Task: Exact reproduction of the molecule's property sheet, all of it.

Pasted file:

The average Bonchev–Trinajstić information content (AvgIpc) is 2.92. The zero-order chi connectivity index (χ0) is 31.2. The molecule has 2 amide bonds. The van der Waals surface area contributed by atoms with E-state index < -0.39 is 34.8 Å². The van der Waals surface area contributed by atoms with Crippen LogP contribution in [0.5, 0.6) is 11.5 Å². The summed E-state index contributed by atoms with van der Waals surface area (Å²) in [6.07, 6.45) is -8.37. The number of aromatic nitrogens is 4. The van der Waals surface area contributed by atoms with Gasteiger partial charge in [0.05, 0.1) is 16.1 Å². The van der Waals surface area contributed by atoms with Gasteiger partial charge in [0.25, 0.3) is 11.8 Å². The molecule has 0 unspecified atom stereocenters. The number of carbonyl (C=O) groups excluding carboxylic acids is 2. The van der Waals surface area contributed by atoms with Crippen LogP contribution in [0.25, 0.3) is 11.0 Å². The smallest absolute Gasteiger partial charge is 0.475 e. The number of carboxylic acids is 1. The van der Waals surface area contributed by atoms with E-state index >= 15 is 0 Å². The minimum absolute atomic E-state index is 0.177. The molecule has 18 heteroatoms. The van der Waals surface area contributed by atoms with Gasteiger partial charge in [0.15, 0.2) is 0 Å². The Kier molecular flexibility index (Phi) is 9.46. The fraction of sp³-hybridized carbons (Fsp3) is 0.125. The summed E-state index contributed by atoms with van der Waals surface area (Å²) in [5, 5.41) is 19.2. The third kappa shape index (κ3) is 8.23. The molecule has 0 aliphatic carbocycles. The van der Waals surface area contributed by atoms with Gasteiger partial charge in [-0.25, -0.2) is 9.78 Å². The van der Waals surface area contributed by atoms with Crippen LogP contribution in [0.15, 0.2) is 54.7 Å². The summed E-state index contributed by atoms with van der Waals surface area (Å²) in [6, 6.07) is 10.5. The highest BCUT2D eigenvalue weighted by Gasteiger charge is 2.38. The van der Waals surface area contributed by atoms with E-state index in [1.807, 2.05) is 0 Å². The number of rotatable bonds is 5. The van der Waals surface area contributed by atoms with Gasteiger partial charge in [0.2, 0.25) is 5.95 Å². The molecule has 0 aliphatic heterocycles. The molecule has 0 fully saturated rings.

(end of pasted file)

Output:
The average Bonchev–Trinajstić information content (AvgIpc) is 2.92. The zero-order chi connectivity index (χ0) is 31.2. The molecule has 2 amide bonds. The van der Waals surface area contributed by atoms with E-state index < -0.39 is 34.8 Å². The van der Waals surface area contributed by atoms with Crippen LogP contribution in [0.5, 0.6) is 11.5 Å². The summed E-state index contributed by atoms with van der Waals surface area (Å²) in [6.07, 6.45) is -8.37. The number of aromatic nitrogens is 4. The van der Waals surface area contributed by atoms with Gasteiger partial charge in [0.05, 0.1) is 16.1 Å². The van der Waals surface area contributed by atoms with Gasteiger partial charge in [0.25, 0.3) is 11.8 Å². The molecule has 0 unspecified atom stereocenters. The number of carbonyl (C=O) groups excluding carboxylic acids is 2. The van der Waals surface area contributed by atoms with Crippen LogP contribution in [0.25, 0.3) is 11.0 Å². The smallest absolute Gasteiger partial charge is 0.475 e. The number of carboxylic acids is 1. The van der Waals surface area contributed by atoms with E-state index >= 15 is 0 Å². The minimum absolute atomic E-state index is 0.177. The molecule has 18 heteroatoms. The van der Waals surface area contributed by atoms with Gasteiger partial charge in [0.15, 0.2) is 0 Å². The Kier molecular flexibility index (Phi) is 9.46. The fraction of sp³-hybridized carbons (Fsp3) is 0.125. The summed E-state index contributed by atoms with van der Waals surface area (Å²) in [5, 5.41) is 19.2. The third kappa shape index (κ3) is 8.23. The molecule has 0 aliphatic carbocycles. The van der Waals surface area contributed by atoms with Gasteiger partial charge in [-0.25, -0.2) is 9.78 Å². The van der Waals surface area contributed by atoms with Crippen LogP contribution in [0.15, 0.2) is 54.7 Å². The summed E-state index contributed by atoms with van der Waals surface area (Å²) in [6, 6.07) is 10.5. The highest BCUT2D eigenvalue weighted by Gasteiger charge is 2.38. The van der Waals surface area contributed by atoms with E-state index in [1.807, 2.05) is 0 Å². The number of rotatable bonds is 5. The van der Waals surface area contributed by atoms with Gasteiger partial charge in [0.2, 0.25) is 5.95 Å². The molecule has 0 aliphatic heterocycles. The molecule has 0 fully saturated rings.